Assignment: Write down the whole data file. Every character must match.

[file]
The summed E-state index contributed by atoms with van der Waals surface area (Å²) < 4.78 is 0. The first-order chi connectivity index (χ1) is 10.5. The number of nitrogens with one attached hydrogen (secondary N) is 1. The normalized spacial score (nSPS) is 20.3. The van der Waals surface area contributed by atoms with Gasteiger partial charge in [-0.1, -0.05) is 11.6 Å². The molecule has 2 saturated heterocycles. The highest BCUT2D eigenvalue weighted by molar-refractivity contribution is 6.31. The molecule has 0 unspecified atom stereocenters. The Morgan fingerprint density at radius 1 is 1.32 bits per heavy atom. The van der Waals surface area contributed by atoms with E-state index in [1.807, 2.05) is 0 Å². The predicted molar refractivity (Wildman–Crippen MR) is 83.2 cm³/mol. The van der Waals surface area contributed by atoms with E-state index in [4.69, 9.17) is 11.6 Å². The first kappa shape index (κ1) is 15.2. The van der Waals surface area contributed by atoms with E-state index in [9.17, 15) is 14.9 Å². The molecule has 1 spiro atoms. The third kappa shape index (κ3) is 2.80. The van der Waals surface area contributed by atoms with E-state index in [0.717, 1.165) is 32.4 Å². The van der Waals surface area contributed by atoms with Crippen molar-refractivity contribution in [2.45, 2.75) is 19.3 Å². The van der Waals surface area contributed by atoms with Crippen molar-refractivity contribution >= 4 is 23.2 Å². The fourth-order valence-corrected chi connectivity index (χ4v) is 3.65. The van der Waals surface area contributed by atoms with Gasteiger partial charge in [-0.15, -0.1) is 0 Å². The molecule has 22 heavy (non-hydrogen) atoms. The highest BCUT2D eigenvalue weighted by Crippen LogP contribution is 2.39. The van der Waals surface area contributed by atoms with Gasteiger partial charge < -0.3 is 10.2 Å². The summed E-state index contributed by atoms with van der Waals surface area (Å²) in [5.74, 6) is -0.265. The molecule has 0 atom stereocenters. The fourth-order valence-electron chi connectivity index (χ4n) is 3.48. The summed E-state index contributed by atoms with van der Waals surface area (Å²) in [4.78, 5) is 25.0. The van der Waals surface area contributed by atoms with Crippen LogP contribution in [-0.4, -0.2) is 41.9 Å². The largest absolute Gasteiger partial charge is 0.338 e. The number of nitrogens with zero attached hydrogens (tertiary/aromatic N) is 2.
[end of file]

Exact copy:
The summed E-state index contributed by atoms with van der Waals surface area (Å²) < 4.78 is 0. The first-order chi connectivity index (χ1) is 10.5. The number of nitrogens with one attached hydrogen (secondary N) is 1. The normalized spacial score (nSPS) is 20.3. The van der Waals surface area contributed by atoms with Gasteiger partial charge in [-0.1, -0.05) is 11.6 Å². The molecule has 2 saturated heterocycles. The highest BCUT2D eigenvalue weighted by molar-refractivity contribution is 6.31. The molecule has 0 unspecified atom stereocenters. The Morgan fingerprint density at radius 1 is 1.32 bits per heavy atom. The van der Waals surface area contributed by atoms with E-state index in [1.807, 2.05) is 0 Å². The predicted molar refractivity (Wildman–Crippen MR) is 83.2 cm³/mol. The van der Waals surface area contributed by atoms with E-state index in [4.69, 9.17) is 11.6 Å². The first kappa shape index (κ1) is 15.2. The van der Waals surface area contributed by atoms with E-state index in [9.17, 15) is 14.9 Å². The molecule has 1 spiro atoms. The third kappa shape index (κ3) is 2.80. The van der Waals surface area contributed by atoms with E-state index in [0.717, 1.165) is 32.4 Å². The van der Waals surface area contributed by atoms with Crippen molar-refractivity contribution in [2.45, 2.75) is 19.3 Å². The van der Waals surface area contributed by atoms with Crippen molar-refractivity contribution >= 4 is 23.2 Å². The fourth-order valence-corrected chi connectivity index (χ4v) is 3.65. The van der Waals surface area contributed by atoms with Gasteiger partial charge in [-0.15, -0.1) is 0 Å². The molecule has 22 heavy (non-hydrogen) atoms. The highest BCUT2D eigenvalue weighted by Crippen LogP contribution is 2.39. The van der Waals surface area contributed by atoms with Gasteiger partial charge < -0.3 is 10.2 Å². The summed E-state index contributed by atoms with van der Waals surface area (Å²) in [5.74, 6) is -0.265. The molecule has 0 atom stereocenters. The fourth-order valence-electron chi connectivity index (χ4n) is 3.48. The summed E-state index contributed by atoms with van der Waals surface area (Å²) in [4.78, 5) is 25.0. The van der Waals surface area contributed by atoms with Crippen LogP contribution in [-0.4, -0.2) is 41.9 Å². The largest absolute Gasteiger partial charge is 0.338 e. The number of nitrogens with zero attached hydrogens (tertiary/aromatic N) is 2.